LOS ANGELES (AP) — The pilot of the helicopter that crashed in thick fog, killing Kobe Bryant and seven other passengers, reported he was climbing when he actually was descending, federal investigators said in documents released Wednesday.
Ara Zobayan radioed to air traffic controllers that he was climbing to 4,000 feet (1,220 meters) to get above clouds on Jan. 26 when, in fact, the helicopter was plunging toward a hillside where it crashed northwest of Los Angeles.
The report by the National Transportation Safety Board said Zobayan may have “misperceived” the angles at which he was descending and banking, which can happen when a pilot becomes disoriented in low visibility.
“Calculated apparent angles at this time show that the pilot could have misperceived both pitch and roll angles,” one report stated. “During the final descent the pilot, responding to (air traffic control), stated that they were ‘climbing to four thousand.’”
Experts said shortly after the crash that the path of the flight indicated Zobayan was disoriented.
The 1,700 pages of reports do not offer a conclusion of what caused the crash but compile factual reports. A final report on the cause is due later.
Bryant, his 13-year-old daughter, Gianna, and six of their friends were killed, along with Zobayan.
Four current and one former pilot for Island Express were interviewed by NTSB investigators and while some praised the company, others said the safety culture could have been better, according to the reports.
One pilot said Zobayan, the company’s chief pilot, didn’t discuss safety policy or the minimum visibility needed to fly in certain weather. Another comment said the company didn’t have a real safety management program.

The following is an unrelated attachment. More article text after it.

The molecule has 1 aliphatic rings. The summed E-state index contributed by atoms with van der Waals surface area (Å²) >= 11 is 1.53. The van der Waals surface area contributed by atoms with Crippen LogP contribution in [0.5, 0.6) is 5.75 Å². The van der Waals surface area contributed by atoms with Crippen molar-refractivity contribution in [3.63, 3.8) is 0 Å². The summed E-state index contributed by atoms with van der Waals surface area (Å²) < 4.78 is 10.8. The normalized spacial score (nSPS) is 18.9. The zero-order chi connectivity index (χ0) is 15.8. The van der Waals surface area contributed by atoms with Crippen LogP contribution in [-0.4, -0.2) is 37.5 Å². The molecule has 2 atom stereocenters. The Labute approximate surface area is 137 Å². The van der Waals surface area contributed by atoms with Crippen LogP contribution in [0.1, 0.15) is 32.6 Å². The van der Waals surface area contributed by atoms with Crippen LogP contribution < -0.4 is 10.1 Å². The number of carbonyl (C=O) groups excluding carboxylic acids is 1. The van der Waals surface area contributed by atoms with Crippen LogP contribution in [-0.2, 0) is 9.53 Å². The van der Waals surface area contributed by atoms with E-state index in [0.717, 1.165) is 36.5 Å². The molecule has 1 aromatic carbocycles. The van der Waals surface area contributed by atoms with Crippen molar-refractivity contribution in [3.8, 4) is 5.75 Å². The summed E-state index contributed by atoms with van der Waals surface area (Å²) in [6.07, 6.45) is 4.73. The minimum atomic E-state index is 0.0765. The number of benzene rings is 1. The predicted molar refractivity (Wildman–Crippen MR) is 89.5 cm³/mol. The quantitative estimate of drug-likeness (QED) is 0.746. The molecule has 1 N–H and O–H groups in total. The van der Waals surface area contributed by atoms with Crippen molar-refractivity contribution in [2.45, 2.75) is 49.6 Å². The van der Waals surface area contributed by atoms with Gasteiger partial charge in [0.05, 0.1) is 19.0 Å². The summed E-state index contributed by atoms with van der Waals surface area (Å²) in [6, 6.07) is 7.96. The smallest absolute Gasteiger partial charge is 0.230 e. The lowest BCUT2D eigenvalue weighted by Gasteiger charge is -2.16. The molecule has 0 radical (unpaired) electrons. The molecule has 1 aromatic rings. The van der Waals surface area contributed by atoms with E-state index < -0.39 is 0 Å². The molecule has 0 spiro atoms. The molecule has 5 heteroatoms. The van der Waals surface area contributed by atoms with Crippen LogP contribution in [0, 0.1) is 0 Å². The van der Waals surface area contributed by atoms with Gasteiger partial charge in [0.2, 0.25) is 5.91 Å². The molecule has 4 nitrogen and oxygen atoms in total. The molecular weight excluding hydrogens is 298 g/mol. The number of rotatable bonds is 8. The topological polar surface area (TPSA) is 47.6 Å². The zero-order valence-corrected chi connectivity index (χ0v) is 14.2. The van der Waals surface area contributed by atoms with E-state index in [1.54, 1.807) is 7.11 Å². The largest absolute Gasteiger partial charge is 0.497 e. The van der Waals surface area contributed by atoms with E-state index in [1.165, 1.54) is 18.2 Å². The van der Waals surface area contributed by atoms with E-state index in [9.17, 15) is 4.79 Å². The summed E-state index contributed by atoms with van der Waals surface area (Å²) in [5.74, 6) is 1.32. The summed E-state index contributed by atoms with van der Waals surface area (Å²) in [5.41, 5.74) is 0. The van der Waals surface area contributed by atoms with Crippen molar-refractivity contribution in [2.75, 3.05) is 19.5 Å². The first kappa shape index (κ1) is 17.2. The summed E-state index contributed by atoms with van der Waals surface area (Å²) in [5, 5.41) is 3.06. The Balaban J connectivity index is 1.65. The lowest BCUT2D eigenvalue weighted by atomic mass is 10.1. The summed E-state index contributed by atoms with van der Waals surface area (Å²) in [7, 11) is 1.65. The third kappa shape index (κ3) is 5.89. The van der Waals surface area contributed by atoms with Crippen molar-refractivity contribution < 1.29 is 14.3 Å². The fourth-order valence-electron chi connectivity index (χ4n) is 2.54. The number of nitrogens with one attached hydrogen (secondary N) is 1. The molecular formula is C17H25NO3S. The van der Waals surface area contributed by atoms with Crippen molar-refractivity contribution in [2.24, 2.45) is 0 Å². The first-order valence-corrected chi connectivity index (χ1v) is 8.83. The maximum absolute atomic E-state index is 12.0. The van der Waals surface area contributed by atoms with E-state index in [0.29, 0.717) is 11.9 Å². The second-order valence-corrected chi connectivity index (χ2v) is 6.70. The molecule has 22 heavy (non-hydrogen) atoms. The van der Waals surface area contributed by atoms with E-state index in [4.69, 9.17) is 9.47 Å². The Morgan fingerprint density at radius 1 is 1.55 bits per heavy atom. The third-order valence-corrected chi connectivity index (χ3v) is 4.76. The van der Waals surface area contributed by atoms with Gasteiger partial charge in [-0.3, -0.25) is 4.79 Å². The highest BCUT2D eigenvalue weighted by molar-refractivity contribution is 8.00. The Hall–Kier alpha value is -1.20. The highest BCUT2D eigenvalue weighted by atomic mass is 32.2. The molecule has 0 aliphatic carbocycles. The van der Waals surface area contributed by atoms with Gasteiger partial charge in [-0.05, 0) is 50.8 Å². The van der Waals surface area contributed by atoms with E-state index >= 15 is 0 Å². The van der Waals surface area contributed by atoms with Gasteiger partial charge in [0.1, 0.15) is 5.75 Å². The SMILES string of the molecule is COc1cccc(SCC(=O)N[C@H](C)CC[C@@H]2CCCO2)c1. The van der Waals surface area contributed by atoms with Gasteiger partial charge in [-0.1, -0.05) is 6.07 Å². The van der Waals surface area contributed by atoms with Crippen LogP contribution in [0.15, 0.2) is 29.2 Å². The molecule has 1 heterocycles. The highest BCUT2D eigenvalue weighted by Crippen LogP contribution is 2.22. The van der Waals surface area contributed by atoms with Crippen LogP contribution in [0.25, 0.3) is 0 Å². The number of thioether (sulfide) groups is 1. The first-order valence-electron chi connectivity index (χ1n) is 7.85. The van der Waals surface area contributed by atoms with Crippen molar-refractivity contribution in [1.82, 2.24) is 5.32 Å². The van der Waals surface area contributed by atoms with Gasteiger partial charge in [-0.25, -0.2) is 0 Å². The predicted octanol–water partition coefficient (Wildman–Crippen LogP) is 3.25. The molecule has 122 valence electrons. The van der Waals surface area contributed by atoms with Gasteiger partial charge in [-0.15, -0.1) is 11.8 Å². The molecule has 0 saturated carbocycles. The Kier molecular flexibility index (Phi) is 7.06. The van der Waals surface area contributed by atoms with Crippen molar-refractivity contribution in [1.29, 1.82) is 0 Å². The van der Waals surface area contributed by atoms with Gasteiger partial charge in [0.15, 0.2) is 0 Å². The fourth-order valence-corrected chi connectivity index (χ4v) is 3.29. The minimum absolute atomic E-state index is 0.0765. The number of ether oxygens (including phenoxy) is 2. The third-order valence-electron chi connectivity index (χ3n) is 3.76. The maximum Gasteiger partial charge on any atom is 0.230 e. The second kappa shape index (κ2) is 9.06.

The company, however, said it had no problem canceling flights if weather was poor. It cited flights it canceled for Los Angeles Clippers star Kawhi Leonard and celebrity Kylie Jenner.
Island Express reported 150 flight cancellations due to weather last year. There were 13 cancellations due to weather for 2020, all logged in the two days before Bryant’s fatal flight.
About 45 minutes before takeoff, Zobayan had texted a group of people overseeing the flight that the weather was looking “OK.” Richard Webb, owner of OC Helicopters, which coordinated the flight, agreed.
Zobayan took off from John Wayne Airport in Orange County at 9:06 a.m. with the eight passengers he had flown the day before to the same destination: a girls basketball tournament at the retired Lakers star’s Mamba Sports Academy north of Los Angeles.
When the helicopter hadn’t landed within an hour, an executive of the company that operated the craft began a frantic search for the craft on tracking software and had another company chopper dispatched to look for it.
“The weird thing, though, is that the tracker had stopped at 9:45 a.m. which is not normal and we were trying to reach Ara over the radio,” noted Whitney Bagge, vice president of Island Express Helicopters. “I kept refreshing the tracker praying that it was just broken.”
The NTSB previously said there was no sign of mechanical failure in the Sikorsky S-76.
Associated Press journalists David Koenig in Dallas, and Stefanie Dazio and Christopher Weber in Los Angeles contributed.
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